PAD 500: The Blast in Centralia No.5 Case Study
Diana E. Johnson
Prof. Derrick L. Tinsley, Ph.D.
October 22, 2012
Four logistical alternatives Driscoll O. Scanlan could have addressed at the Illinois Centralia No.5 Mine
According to Fred Fanning, it is vital for public sector safety professionals, to be concerned with results and be focus on their purpose. The public sector safety professional must be pertinent to the necessities of the public by aiming on results, and not on activity. Fanning adds to his report that the tragic explosion which killed 111 miners in the Centralia Mine No.5 was of fiasco to center attention on results (Fanning & CSP, 2007). In addition, Fanning, states that, the Centralia case study, refers to a typical attention on doing things and not focusing s on accomplishing results. Countless control was taken in inspections, writing letters, having meetings and visiting the mine, representing a great amount of work. However, the case in question demonstrates without a doubt that, activity does not create results (Fanning & CSP, 2007). Among several logistical alternatives Mr. Scanlan could have addressed, was of being more urgent in the way he addressed each situation, he should have made to have the mine shut down. The letters were not taking seriously by the leaders in place, perhaps because they were not written aggressively enough, and did not demonstrate the severity of the situation. In fact, all Scanlan’s reports were sent to the Department of Mines and Minerals, were the letters were treated as a part of a routine without taking in consideration any of Scanlan’s recommendations (Stillman II, 2010).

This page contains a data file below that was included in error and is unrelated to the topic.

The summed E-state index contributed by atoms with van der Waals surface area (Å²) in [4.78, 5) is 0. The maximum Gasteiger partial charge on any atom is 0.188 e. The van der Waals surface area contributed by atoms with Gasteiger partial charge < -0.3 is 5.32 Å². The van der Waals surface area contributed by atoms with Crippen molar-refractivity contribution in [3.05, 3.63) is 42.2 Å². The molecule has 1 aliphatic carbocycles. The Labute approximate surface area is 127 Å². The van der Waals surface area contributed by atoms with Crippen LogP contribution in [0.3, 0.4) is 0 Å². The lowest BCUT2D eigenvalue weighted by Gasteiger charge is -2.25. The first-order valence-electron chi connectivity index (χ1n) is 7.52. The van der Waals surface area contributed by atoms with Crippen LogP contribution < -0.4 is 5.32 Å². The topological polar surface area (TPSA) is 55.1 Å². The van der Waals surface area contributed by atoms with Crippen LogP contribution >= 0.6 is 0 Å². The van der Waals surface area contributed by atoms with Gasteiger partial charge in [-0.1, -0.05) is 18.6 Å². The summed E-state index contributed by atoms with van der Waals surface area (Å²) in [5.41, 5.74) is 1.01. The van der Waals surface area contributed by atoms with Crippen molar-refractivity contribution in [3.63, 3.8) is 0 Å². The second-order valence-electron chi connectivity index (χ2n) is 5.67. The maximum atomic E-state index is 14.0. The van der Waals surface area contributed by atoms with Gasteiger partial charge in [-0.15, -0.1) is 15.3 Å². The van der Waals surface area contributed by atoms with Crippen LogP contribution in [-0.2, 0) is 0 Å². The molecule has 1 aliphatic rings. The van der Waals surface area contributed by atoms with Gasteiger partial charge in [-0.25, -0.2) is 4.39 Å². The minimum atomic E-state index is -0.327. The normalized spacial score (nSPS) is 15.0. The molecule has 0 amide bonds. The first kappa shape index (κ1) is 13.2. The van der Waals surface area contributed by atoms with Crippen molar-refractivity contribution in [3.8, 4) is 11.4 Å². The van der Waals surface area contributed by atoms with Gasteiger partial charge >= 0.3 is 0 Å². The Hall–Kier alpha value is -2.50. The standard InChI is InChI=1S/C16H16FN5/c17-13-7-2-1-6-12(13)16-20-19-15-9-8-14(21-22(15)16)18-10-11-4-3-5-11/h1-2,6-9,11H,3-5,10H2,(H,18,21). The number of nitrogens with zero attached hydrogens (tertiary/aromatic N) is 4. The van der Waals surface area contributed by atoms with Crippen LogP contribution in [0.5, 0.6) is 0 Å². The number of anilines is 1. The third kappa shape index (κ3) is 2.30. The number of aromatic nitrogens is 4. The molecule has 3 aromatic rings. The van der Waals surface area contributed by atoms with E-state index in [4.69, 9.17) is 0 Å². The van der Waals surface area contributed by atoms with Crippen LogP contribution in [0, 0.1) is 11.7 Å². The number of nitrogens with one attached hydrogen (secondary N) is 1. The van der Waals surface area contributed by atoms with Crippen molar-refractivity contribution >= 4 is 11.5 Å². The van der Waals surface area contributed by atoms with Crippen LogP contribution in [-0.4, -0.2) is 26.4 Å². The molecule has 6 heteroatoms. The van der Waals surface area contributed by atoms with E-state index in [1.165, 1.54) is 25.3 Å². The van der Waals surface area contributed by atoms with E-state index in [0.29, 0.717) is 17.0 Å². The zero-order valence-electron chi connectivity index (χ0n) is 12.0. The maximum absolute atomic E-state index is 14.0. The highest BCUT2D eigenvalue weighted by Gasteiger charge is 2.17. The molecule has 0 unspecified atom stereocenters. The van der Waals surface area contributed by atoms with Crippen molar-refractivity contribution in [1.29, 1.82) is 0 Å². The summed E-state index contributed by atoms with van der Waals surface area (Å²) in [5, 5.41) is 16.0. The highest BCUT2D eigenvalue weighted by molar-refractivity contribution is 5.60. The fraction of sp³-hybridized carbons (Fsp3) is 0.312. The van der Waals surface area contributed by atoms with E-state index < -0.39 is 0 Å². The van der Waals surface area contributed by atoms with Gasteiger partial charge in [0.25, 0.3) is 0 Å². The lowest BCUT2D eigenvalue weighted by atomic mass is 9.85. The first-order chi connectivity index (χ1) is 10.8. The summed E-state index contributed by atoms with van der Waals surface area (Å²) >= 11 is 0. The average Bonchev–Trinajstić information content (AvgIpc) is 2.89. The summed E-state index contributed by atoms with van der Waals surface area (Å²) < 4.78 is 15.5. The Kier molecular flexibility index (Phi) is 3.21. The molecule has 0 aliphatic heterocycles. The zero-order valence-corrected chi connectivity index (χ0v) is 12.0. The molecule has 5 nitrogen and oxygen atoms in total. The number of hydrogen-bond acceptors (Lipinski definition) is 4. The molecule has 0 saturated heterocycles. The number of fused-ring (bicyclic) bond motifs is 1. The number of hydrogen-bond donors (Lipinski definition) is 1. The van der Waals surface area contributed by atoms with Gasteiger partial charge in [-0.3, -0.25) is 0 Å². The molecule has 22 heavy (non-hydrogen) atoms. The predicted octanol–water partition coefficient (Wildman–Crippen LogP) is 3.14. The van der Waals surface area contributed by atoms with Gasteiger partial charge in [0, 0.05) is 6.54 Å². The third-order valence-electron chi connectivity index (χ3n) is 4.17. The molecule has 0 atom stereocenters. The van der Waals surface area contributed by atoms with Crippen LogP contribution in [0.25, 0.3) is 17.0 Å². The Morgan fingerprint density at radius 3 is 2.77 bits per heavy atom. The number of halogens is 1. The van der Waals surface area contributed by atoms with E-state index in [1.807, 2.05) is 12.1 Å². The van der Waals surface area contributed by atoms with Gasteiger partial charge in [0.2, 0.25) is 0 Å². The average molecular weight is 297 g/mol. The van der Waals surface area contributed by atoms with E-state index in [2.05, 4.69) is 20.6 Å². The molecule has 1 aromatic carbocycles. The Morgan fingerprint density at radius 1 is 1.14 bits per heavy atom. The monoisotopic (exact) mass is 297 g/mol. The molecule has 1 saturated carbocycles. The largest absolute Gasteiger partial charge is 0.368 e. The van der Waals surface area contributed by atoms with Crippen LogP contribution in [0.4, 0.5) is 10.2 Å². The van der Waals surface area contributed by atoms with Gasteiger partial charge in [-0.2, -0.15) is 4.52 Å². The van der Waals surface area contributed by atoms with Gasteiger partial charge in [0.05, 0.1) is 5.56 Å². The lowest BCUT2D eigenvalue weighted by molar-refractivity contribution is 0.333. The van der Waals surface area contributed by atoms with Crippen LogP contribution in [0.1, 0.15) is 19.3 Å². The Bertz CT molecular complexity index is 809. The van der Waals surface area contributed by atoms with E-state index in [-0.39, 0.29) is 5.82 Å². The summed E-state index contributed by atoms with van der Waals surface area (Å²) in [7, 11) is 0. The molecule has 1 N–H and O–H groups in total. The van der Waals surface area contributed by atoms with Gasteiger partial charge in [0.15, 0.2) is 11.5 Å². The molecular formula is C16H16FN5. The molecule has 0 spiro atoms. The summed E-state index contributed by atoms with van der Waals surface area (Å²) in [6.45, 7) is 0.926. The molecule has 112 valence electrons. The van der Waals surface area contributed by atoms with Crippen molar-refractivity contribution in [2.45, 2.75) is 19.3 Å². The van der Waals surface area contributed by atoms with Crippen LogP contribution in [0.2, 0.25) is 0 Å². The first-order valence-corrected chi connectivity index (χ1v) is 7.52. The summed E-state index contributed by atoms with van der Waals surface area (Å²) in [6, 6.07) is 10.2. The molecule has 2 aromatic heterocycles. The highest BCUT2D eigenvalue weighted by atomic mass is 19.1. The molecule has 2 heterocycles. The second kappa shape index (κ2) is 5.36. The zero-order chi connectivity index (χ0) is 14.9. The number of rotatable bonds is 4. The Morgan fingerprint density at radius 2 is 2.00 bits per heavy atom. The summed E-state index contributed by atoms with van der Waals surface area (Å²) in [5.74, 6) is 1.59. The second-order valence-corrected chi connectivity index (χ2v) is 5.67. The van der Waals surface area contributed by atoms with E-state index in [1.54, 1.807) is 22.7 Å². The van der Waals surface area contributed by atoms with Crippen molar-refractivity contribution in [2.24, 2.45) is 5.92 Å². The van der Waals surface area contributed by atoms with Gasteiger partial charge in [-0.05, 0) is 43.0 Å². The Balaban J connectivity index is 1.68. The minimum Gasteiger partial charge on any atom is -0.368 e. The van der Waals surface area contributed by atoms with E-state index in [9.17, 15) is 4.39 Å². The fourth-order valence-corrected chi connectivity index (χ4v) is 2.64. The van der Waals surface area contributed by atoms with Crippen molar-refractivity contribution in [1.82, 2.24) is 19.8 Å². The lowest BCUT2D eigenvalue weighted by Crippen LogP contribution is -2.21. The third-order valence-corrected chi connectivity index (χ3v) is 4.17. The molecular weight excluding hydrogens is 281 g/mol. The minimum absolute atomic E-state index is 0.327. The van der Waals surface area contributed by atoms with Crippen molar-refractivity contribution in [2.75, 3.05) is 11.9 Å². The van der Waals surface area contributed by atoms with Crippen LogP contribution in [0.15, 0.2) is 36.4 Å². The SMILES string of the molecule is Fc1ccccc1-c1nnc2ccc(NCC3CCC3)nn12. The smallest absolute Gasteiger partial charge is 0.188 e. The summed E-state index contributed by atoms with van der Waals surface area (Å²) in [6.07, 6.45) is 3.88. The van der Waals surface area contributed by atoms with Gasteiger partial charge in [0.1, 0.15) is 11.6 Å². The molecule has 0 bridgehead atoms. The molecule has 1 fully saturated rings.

Scanlan’s motivation toward the Constitution, bureaucracy, and obligation were all correlated. It seems as though he was concerned about the results of the inspections and to some degree desired to resolve the problems appropriately by addressing the Robert Medill, the director....
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